Patently, Al Franken is not fit to be a United States senator. That is not a close call, certainly not if we judge Franken in accordance with threats by lawmakers to expel Roy Moore if he is elected. Of course, if Moore makes it to a Senate swearing-in, it will be because the citizens of Alabama, fully aware of claims of egregious abuse of women, voted him into office anyway. In Franken’s case, the voters will not have endorsed him and his abusive conduct is not merely “claimed” — it is readily provable.
I was not a Moore fan even before the sex-abuse claims. Obviously, I’d like to see him step away. Failing that, I’d like to see Republicans find a legal way to shove him aside. If he is elected in a vote that is effectively a referendum on his fitness, however, it would be very difficult to find 66 Senate votes to deny him his seat. This referendum dynamic affects President Trump, too. Understandably, Democrats and anti-Trump commentators ask why the new consciousness about sexual abuse has not resulted in an “Impeach Trump” groundswell. Putting aside that removal of a president would be a shattering national experience, the notorious Access Hollywood video was a focus of the presidential campaign’s last month. The voters elected Trump anyway — a result that was more an indictment of his opponent than an endorsement of him.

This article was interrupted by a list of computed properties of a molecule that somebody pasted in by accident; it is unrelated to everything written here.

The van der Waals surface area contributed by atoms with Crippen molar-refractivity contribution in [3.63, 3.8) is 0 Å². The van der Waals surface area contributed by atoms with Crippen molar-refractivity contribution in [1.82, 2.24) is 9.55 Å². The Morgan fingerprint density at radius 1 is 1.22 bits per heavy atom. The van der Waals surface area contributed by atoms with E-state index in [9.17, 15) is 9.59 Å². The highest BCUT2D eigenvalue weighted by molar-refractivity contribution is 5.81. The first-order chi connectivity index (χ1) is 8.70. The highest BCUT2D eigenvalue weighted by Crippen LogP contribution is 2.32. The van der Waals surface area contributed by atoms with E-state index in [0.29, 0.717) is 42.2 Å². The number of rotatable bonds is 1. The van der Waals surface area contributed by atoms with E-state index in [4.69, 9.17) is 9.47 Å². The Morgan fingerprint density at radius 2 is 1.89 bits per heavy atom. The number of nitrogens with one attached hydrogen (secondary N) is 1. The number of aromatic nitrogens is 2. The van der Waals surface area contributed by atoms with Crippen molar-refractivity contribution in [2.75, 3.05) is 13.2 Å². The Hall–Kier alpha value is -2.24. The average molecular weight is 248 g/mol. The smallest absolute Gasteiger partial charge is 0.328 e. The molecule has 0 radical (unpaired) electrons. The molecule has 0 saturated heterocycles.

That is not the Franken situation. If he fails to resign, expulsion proceedings should commence forthwith. Democrats like to posture about the “war on women.” Shouldn’t Senate majority leader Mitch McConnell force them to take an accountable vote on Al Franken? And if there is any thought of refusing to seat Roy Moore, wouldn’t a Franken expulsion put Alabama voters on notice, before they go to the polls on December 12, of the Senate’s disqualification standard in our new era of heightened awareness?